Revision of D 016
D 016 addresses the initial and periodic examination, testing, certification and maintenance of open parachute type underwater air lift bags used to lift submerged objects. It also addresses the operational use of these lift bags and the safety precautions that should be taken during their use.
Planned changes encompass
- General small editorial updates
- Major revisions to those sections dealing with the use of inverter lines and hold-back rigging
- Major revisions to diagrams
- The objectives of the ‘Open Parachute Type Underwater Air Lift Bags’ guidance are to provide clear lit bag guidance on:
- Fitness for purpose
- Examination and testing criteria
- Maintenance which should be carried out to ensure the continuing integrity of each bag between its periodic tests
- Operational considerations
- Safety precautions to be taken into consideration during their use
- IMCA is an international association with over a thousand members in more than 60 countries representing offshore, marine and underwater engineering companies. IMCA has four technical divisions, covering marine/specialist vessel operations, offshore diving, hydrographic survey and remote systems and ROVs, plus geographic sections for the Asia-Pacific, Central & North America, Europe & Africa, Middle East & India and South America regions. As well as a core focus on safety, the environment, competence and training, IMCA seeks to promote its members’ common interests, to resolve industry-wide issues and to provide an authoritative voice for its members.
- IMCA Vision & Strategy. As a result of work and collective input in 2013, IMCA has redefined its stated core purpose to be “Improving performance in the marine contracting industry”. To achieve this goal, IMCA’s Vision & Strategy has been devised with two elements in mind: Core activities and ways of working.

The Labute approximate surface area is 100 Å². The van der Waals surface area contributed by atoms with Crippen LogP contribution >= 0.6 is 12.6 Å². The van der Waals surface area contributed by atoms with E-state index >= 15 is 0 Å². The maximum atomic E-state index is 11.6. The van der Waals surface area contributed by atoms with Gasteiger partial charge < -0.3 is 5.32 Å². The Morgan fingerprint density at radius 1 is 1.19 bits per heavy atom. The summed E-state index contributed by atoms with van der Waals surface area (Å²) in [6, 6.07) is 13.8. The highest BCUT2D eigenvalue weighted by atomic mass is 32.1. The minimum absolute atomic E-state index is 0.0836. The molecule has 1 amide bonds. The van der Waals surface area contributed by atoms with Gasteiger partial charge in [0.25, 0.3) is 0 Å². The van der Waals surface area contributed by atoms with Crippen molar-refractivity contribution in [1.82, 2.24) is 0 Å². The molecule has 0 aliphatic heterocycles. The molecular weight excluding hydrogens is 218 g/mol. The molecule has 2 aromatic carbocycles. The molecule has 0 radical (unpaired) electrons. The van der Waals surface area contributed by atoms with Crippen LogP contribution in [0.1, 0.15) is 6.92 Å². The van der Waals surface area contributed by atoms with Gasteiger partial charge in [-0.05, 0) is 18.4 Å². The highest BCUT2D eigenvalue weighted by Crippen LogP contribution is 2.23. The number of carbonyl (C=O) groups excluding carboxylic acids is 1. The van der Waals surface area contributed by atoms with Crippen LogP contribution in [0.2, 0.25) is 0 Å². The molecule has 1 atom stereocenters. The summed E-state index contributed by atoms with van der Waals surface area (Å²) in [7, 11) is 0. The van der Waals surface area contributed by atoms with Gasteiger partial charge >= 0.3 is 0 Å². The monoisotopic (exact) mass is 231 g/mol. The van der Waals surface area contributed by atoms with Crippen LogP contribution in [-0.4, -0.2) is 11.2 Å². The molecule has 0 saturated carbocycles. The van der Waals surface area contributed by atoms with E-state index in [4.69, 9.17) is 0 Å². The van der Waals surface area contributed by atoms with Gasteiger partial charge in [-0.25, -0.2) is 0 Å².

- IMCA publishes some 200 guidance notes and technical reports – many are available for free downloading by members and non-members alike. These have been developed over the years and are extensively distributed. They are a definition of what IMCA stands for, including widely recognised diving code of practice, DP documentation, marine and ROV good practice guidance, the Common Marine Inspection Document (CMID) – now available electronically as eCMID, safety recommendations, outline training syllabi and the IMCA competence scheme guidance. In addition to the range of printed guidance documents, IMCA also produces safety promotional materials, circulates information notes and distributes safety flashes.
About the industry IMCA serves
The marine contracting industry plays a vital global role. Its vessels account for 4% of the world’s maritime fleet. Collectively IMCA members employ some 350, 000 people and have an annual turnover of around $150bn. They work in all the world’s major offshore areas, delivering large offshore oil and gas and marine renewables projects around the globe that quite literally fuel the global economy.